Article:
Danville school board considering raise for bus drivers

Published 8:07 pm Wednesday, September 11, 2019

Danville’s school board is considering a raise for bus drivers to help address what the superintendent says is a “critical” shortage.

It’s bad enough that there has been a “very real conversation” about at what point school must be canceled because of a lack of drivers, Superintendent Tammy McDonald said.

The district needs at least 13 drivers to be at full-strength, but currently has just nine. Two substitutes who aren’t interested in working full-time have taken on a full-time workload temporarily, to allow the district to squeak by with 11 routes instead of 13, according to Director of School Services Ed McKinney.

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“It’s basically a supply and demand issue,” McKinney said, before complimenting the subs who have stepped up to keep the buses rolling and school open.

“I’m not gonna name the two that do it but — Vince Tucker and Chris Hill,” he said, earning some laughs from board members. “Those guys are just great folks that just show up and they’re not looking to be hired for an open route. … And then we’ve got maintenance guys that are willing to stay after and come in before … We’re getting a lot of loyalty payment back to the district or it would really be tough.”

“We don’t have buses overloaded, but we have buses at capacity,” McDonald said.

Danville Superintendent Tammy McDonald presents three proposals for raises for school-bus drivers during Monday night’s working board meeting. (Photo by Ben Kleppinger)

The district has six people who have expressed interest in becoming bus drivers, but none of them has a CDL certificate, which is required to drive a bus and takes about two months to earn, McDonald said.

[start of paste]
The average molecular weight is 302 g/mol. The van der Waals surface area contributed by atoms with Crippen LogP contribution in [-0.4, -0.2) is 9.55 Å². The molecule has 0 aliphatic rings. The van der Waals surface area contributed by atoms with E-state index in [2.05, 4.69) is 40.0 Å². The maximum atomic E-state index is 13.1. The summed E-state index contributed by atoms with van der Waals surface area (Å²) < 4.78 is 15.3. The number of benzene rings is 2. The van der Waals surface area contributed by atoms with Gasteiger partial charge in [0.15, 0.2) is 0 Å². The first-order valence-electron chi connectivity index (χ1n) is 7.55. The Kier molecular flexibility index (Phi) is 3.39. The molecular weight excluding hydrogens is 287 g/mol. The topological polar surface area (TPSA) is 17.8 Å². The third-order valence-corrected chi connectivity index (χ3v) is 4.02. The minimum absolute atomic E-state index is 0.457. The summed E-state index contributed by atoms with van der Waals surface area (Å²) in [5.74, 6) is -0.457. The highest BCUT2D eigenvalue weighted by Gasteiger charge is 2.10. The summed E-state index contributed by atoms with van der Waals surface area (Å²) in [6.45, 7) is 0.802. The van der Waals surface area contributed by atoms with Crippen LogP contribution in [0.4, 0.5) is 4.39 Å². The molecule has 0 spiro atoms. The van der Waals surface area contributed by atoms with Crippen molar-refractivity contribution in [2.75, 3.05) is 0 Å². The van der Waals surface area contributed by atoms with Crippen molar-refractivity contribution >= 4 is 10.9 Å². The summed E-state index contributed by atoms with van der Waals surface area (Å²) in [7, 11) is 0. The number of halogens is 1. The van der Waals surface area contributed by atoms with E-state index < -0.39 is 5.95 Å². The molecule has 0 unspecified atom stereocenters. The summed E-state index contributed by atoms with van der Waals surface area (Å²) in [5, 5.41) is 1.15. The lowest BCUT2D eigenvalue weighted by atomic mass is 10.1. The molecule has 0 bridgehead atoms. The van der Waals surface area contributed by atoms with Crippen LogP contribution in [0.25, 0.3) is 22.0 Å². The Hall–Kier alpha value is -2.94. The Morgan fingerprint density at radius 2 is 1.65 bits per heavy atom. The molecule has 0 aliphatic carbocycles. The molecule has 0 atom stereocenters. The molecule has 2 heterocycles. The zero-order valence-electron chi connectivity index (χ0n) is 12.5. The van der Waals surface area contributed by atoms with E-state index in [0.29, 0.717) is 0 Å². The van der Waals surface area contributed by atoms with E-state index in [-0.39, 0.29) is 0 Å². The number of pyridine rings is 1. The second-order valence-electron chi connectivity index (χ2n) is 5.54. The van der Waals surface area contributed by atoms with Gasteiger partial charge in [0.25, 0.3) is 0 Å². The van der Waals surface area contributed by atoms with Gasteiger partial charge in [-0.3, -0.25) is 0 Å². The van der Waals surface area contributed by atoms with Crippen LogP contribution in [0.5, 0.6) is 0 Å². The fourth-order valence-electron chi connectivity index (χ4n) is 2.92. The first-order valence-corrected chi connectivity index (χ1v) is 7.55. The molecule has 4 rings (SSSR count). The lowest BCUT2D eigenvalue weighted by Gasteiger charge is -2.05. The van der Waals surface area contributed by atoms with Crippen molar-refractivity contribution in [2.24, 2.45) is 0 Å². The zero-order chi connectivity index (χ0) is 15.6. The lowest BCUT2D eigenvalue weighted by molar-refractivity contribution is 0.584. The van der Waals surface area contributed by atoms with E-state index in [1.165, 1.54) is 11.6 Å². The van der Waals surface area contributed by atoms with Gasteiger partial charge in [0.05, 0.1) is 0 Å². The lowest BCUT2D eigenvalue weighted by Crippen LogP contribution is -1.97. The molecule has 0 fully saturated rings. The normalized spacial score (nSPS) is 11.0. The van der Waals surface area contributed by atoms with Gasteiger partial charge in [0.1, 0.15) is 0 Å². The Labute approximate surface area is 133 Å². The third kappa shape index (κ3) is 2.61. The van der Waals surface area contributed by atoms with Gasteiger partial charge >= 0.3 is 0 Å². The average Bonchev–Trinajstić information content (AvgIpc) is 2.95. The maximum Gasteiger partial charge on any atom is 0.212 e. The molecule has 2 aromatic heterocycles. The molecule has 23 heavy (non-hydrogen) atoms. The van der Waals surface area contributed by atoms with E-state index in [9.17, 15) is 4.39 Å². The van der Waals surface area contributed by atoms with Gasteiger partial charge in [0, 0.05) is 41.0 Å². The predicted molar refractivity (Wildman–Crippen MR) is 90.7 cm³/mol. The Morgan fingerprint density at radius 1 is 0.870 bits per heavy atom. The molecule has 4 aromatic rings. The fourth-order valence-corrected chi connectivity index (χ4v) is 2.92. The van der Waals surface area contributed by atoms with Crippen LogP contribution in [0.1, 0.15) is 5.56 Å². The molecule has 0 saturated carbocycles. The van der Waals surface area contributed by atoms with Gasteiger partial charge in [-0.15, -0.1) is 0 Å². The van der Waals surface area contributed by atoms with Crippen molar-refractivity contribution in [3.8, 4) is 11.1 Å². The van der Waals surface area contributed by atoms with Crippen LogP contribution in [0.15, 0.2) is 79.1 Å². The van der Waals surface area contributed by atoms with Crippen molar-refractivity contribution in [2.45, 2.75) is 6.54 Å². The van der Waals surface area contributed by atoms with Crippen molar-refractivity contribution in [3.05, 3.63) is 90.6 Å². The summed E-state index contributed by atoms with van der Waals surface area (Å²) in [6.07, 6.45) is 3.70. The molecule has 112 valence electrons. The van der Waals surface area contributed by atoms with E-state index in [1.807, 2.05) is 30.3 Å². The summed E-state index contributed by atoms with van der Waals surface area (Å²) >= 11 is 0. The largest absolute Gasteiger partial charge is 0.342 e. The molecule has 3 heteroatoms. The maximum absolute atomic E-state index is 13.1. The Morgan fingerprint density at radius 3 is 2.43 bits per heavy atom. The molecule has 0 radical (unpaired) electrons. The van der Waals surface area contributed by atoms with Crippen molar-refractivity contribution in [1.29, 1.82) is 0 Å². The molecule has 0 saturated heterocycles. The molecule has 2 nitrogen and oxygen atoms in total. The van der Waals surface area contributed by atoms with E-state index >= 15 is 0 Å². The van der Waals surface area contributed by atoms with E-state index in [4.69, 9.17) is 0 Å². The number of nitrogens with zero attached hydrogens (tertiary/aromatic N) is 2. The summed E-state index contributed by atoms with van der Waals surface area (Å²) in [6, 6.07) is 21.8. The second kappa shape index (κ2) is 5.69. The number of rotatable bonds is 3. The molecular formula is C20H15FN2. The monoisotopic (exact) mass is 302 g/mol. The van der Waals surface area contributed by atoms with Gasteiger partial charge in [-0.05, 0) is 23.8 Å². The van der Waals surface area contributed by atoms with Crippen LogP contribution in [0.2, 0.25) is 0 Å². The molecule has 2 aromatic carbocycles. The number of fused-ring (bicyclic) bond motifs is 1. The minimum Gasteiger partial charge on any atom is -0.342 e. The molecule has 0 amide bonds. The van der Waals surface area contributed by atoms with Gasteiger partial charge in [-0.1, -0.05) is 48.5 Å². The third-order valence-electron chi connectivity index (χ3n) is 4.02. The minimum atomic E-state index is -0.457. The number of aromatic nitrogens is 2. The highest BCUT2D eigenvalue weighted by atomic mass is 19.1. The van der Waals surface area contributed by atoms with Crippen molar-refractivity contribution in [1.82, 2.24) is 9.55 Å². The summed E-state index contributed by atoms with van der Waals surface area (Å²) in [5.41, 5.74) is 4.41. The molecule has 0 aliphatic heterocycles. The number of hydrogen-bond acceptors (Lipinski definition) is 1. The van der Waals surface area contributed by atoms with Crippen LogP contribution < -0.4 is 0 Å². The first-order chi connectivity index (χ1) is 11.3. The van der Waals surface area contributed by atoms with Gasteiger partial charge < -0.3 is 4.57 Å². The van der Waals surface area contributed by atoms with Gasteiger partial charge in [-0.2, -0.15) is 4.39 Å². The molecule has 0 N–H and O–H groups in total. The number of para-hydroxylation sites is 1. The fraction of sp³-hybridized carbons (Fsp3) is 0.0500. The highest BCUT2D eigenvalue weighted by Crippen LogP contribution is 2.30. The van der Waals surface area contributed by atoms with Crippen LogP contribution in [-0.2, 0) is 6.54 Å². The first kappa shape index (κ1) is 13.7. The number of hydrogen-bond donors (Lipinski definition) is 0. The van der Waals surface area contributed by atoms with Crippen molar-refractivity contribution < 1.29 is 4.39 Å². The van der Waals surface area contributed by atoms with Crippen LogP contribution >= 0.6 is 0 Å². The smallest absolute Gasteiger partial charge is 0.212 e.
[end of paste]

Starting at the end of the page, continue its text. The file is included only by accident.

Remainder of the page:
The district planned a CDL class for seven applicants initially, which it is providing at the central office. But one of the seven has since dropped out.

“They may change their mind as they go through the training,” she said of the remaining six.

Bus drivers must meet very specific standards to do their jobs, McDonald said.

“We need to elevate them up and show them how much we value what they do, because if they don’t show up, we don’t have school,” she said. “And to get a CDL — it is not easy.”

McDonald said the shortage is bad enough that it’s already led to delays in preschool starting and in some students getting home after school. Schools and the central office are fielding increased calls from parents wondering when their kids are getting home; plans are being made for staggered bus routes and delayed school starts if the number of drivers drops further; and bus drivers are working overtime to transport athletic teams, eating into Athletic Director Lisa Fisher’s transportation budget.

McDonald provided three options for increasing bus driver pay to the school board Monday night. The board could vote next Monday to approve any one of the three or come up with its own proposal. McDonald’s proposals are:

• Option A — a $1.50 per hour raise and a $500 bonus for perfect attendance;

• Option B — a $1 per hour raise and a $500 bonus for perfect attendance; and

• Option C — a $1 per hour raise and an $800 bonus for perfect attendance.

All three options would set a flat rate of $13 per hour for athletic trips. McDonald said the total cost of Option A would be about $24,000; Option B would be a little more than $19,000; and Option C would be about $23,000.

McDonald said an administrative position at central district was eliminated this year, which saved the district about $33,000. She proposed the cost of the bus driver raises could be taken out of those savings, meaning it wouldn’t affect the district’s bottom line.

The raises, bonuses and better trip pay are designed to prevent the district from losing any of its existing drivers, and to bring what Danville pays drivers more in-line with what surrounding districts are paying, McDonald said.

According to data presented by the superintendent, three out of four nearby school districts pay their drivers more than Danville does. In Danville, drivers start at $14.42 an hour and can make up to $18.82 an hour if they have at least 24 years of experience.

Boyle County pays drivers between $14.94 and $17.15; Garrard County pays between $16.14 and $16.62; Lincoln County pays between $14.06 and $15.57; and Mercer County pays between $16.09 and $19.17.

The largest proposed raise would mean new Danville bus drivers would earn more than Boyle County bus drivers but a few cents less per hour than Garrard and Mercer drivers. Highly experienced drivers already make more in Danville than in all the other compared districts except Mercer; the $1 or $1.50 raise would make Danville’s experienced drivers the highest paid in all five districts.